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For the past few months, we’ve been rounding up different discussions in our comments sections, like these on school finances, roads, redevelopment, the Chargers, and more.

Now we’re going to start highlighting five comments from the week so you can catch up on the discussion:

Jacqueline Mary on “AG Sues Over San Diego’s Transportation Future”:

There is no excuse for sticking to a plan that advocates just using cars. There is no planet B. The American excessive use of personal vehicles is more costly, more of a hassle, more unhealthy, and endangers the planet’s future.

We need a MODERN transit system that is more efficient and lessens our environmental impact. That would include a decent local public transit system.

I support the lawsuit. SANDAG should be forced to be progressive enough to be in line with state laws. SANDAG is not representing the people of San Diego because you can’t trust most politicians and bureaucrats.

We also need decent public transit to serve the poor and the tourism industry. How are people supposed to get and keep jobs without access to decent and affordable transportation? How is our tourism industry going to remain competitive without decent public transit?

Geoff Page on “Convention Expansion Inertia Lurches Forward”:

Two parts of this story make shake my head. if you’ve ever stayed in a hotel room and looked at your bill, the “taxes” part of the bill is getting bigger every day. Everyone keeps looking at this as a bottomless well. One day, the tourists are going to rebel and go to cities where they won’t see this big tax item on their bill.

But what really gets to me is that the City Council has moved forward with this and has apparently made no attempt to protect the taxpayers of this city on the risk of their investment. Carl DeMaio tried but voted for it anyway, which I find sad. If Carl had expressed his concerns in the form of his vote, I would have admired that, but, in the end, he and the majority went ahead anyway.

I think it’s time to pull the plug on all of them and put this expansion up to a public vote. Years ago, the public voted down the original convention center three times and the Port had to step in, dip into its overflowing coffers, and pay for the construction. The Port was rich because it owned the airport, which has since been taken from that agency. No one is that rich anymore. This expansion plan looks like the cruise ship terminal sitting there with 50% less business than expected. This Convention Center expansion will be sitting there wondering where all the conventions have gone and we will be paying for it and grousing about it as we bounce over yet another pothole in our streets.

Omar Passons on “The U-T’s Half Baked Waterfront — 5 Questions”:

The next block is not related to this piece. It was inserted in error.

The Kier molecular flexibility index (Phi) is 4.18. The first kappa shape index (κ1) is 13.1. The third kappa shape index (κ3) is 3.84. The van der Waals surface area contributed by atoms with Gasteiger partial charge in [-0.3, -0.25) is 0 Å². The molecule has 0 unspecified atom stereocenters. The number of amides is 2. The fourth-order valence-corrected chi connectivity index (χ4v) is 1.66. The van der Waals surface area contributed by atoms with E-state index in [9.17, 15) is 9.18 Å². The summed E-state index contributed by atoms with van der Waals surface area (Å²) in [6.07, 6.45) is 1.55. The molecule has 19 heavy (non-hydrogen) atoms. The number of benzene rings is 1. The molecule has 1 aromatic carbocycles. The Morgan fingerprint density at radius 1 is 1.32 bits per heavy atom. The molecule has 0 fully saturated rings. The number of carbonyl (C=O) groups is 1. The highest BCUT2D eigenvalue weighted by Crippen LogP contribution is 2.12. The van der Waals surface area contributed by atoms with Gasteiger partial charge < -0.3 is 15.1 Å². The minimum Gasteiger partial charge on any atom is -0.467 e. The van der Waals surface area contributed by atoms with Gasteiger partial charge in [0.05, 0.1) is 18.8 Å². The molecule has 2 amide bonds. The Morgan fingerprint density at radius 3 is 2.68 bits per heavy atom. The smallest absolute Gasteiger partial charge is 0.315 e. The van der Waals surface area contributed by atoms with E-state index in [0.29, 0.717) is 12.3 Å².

A couple of the responses above suggest that anyone critical of a stadium plan is a narrow-minded obstructionist. Some day soon I hope we have the resources sufficient to think big again. I will fall in line with Papa Doug, the next Mayor, or whomever comes up with the plan that best serves our city and our region on these stadium/convention center issues. But as long as we have pipes bursting and in need of repair, wastewater problems, roads, sidewalks and public buildings in the rest of San Diego that need attention it is patently offensive to dismiss honest public debate as reactionary rhetoric. Even if we made a concerted effort to address every one of the areas I just mentioned, we would still need a significant increase in resource allocation to allow General Services and Code Enforcement enough people power to keep those same items clean and operational. Present a plan that pays for infrastructure, deferred maintenance and, well, maintenance, and then let’s talk about the pretty shiny things.

Kerri De Rosier on “Sold on a Christmas Dream, Left in the Lurch”:

My family went because we got a free pass. There is NO WAY we would have paid the entrance fee. That, in my opinion, was the major flaw. Otherwise, it would have cost our family of three $48? That’s insane! The idea was to spend money on the vendors when you got there. Sutton got it all wrong.

Cal Hobbin on “Is the New Library Surrounded by Schools? Fact Check”:

Barely true is a bit harsh. Sounds more like mostly true to me. Preschools are places kids learn in myy book, at least the good ones. And, just because Sanders focused on schools for older kids in his statement doesn’t make the statement about 57 untrue–he was talking about all the students who will go to the library–young and old.


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Dagny Salas is the web editor at voiceofsandiego.org. You can contact her directly at dagny.salas@voiceofsandiego.org or 619.550.5669.

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Dagny Salas

Dagny Salas was web editor at Voice of San Diego from 2010 to 2013. She was an investigative fellow at VOSD from 2009 to 2010.

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